Coming into the week,
That changed Monday evening after Moody’s upgraded its rating on the electric-vehicle maker. Still, investors might wonder why the rating isn’t even higher. Elon Musk seems to be the reason.
Moody’s now rates Tesla (ticker: TSLA) debt at Baa3, its lowest level for investment grade, up one ratings notch from Ba1, the highest level of speculative grade, or so-called junk-rated debt.
The Moody’s action comes after an October upgrade to investment grade by
(SPGI) after the EV maker reported its third-quarter delivery numbers.
“We now view Tesla’s credit profile more favorably because it continues to demonstrate market leadership in [EVs], with solid manufacturing efficiency that supports strong Ebitda margins and sustained positive free operating cash flow,” wrote the S&P credit analysts in their upgrade report.
Ebitda is short for earnings before interest, taxes, depreciation, and amortization.
Tesla had an impressive 2022, delivering more than 1.3 million EVs. Operating profit margins came in at about 17%, the best among high- volume car makers.
(TM), for example, posted an operating profit margin of about 8% for 2022.
At the end of January, Moody’s updated its analysis of Tesla’s credit, leaving the rating at Ba1, the firm’s highest speculative-grade call, even though the ratings company’s analysis of Tesla’s numbers points to a rating much higher than that.
“The scorecard-indicated outcome using Moody’s Automobile Manufacturers methodology is A2, measured for the last 12 months ended September 30, 2022,” reads the update. “On a forward-looking basis, the scorecard-indicated outcome remains A2.”
An A2 rating, five notches higher than the Ba1 rating assigned in January, is in the middle of Moody’s investment-grade scale. The reasons for the gap, according to the ratings company’s report, are Tesla’s narrow product lineup, accelerating competition, and “corporate governance challenges, with considerable latitude exercised by CEO Elon Musk.”
Tesla didn’t respond to a request for comment. Barron’s asked Moody’s about the ratings gap twice, on Sunday and Monday, before the Monday evening upgrade. It didn’t respond to a request for comment.
The current Baa3 ratings is still four notches below the A2 rating Tesla’s financial results implied in January. Some of the concerns Moody’s cited in January may remain, but all car companies have competitive issues to deal with. The market for gasoline-powered cars, for instance, is about 90% of what it was a few years ago. Fully battery-electric and plug-in hybrid cars accounted for about 10% of global light-vehicle sales in 2022.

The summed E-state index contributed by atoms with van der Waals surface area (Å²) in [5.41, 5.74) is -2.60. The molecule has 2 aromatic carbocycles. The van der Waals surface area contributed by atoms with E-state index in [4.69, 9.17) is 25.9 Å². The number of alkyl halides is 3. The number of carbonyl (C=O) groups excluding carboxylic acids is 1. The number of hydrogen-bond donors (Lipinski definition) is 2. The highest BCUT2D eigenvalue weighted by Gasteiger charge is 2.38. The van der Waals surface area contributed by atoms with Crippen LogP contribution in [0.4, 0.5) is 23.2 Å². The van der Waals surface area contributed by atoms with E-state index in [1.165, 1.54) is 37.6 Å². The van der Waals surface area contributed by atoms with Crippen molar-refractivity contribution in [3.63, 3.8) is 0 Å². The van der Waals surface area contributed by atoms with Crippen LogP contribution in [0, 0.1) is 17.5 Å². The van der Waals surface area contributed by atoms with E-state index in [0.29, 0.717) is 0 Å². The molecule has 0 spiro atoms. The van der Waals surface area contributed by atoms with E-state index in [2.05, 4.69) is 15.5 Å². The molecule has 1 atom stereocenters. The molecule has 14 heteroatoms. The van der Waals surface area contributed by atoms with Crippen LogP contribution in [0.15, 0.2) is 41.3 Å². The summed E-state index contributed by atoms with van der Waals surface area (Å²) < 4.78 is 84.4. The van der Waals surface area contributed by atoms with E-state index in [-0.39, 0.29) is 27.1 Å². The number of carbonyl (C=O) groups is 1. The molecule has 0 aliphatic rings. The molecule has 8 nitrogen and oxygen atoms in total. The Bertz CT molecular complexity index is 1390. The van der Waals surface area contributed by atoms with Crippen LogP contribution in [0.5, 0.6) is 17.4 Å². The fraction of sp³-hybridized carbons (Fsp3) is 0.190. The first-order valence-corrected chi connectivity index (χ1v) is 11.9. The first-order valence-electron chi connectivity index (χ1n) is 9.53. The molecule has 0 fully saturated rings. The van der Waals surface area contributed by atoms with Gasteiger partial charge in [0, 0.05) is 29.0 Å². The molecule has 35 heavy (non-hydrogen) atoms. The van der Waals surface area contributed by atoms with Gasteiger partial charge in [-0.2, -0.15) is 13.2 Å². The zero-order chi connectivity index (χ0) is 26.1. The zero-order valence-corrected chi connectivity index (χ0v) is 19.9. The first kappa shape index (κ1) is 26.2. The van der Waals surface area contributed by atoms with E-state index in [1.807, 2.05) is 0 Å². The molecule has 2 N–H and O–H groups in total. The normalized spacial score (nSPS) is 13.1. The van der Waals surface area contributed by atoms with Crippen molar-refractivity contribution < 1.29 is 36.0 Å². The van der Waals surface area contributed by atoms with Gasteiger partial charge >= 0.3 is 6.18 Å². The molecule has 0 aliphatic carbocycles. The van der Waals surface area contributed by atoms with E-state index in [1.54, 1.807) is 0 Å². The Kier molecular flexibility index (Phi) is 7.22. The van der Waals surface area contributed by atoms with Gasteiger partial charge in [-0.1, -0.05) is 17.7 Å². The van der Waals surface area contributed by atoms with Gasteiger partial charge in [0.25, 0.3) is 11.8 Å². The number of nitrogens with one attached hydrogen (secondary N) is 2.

Qualitative issues have affected ratings for other auto ratings. Based on Moody’s outlook for
‘ (GM) financials, for instance, the company deserves a Baa2 rating. Moody’s, however, rates the debt a notch lower, at Baa3, its lowest investment-grade rating.
“Elevated requisite capital spending, R&D and engineering costs related to electric and autonomous vehicles,” are some of the credit challenges listed in the GM report.
(F) is in the same boat as GM. Moody’s rates Ford debt at Ba2, a speculative-grade rating, but the ratings company’s purely financial analysis points to a call of Ba1, one notch higher.
The difference between investment-grade and non-investment-grade ratings can matter, increasing companies’ cost of borrowing by limiting the pool of buyers for their debt. Many pension funds and institutional investors only buy the debt of investment-grade companies.
Split ratings, with one ratings firm calling a company’s credit investment grade and another calling it speculative grade, also limit buyers, according to Alexandra Merz, founder of L&F Investor Services, which advises international investors on the creation or purchase of U.S. businesses. Merz spent years as a credit officer at Moody’s in France.
“They don’t deserve a junk rating,” Merz said of Tesla, adding she believes Moody’s reference to corporate governance is based on volatility in the stock triggered by Musk himself. Musk is a busy individual, running SpaceX and Twitter, as well as Tesla.
Musk’s purchase of Twitter in October has affected how investors view Tesla stock. Shares are still about $42, or 19%, lower than the $225 level just before Musk completed his purchase of the social media platform. The
is up about 8% over the same span.
Part of the problem is that car-related stocks have struggled as interest rates have risen, threatening demand by making new vehicles less affordable. GM and Ford shares are both down roughly 13% since Musk’s Twitter takeover, but the loss at Tesla has been bigger.
Tesla stock might get a small boost from Moody’s decision to upgrade, given that it appears to be a vote of confidence from a financial market participant. “For me, the upgrade rights a wrong,” said Merz.
Write to Al Root at firstname.lastname@example.org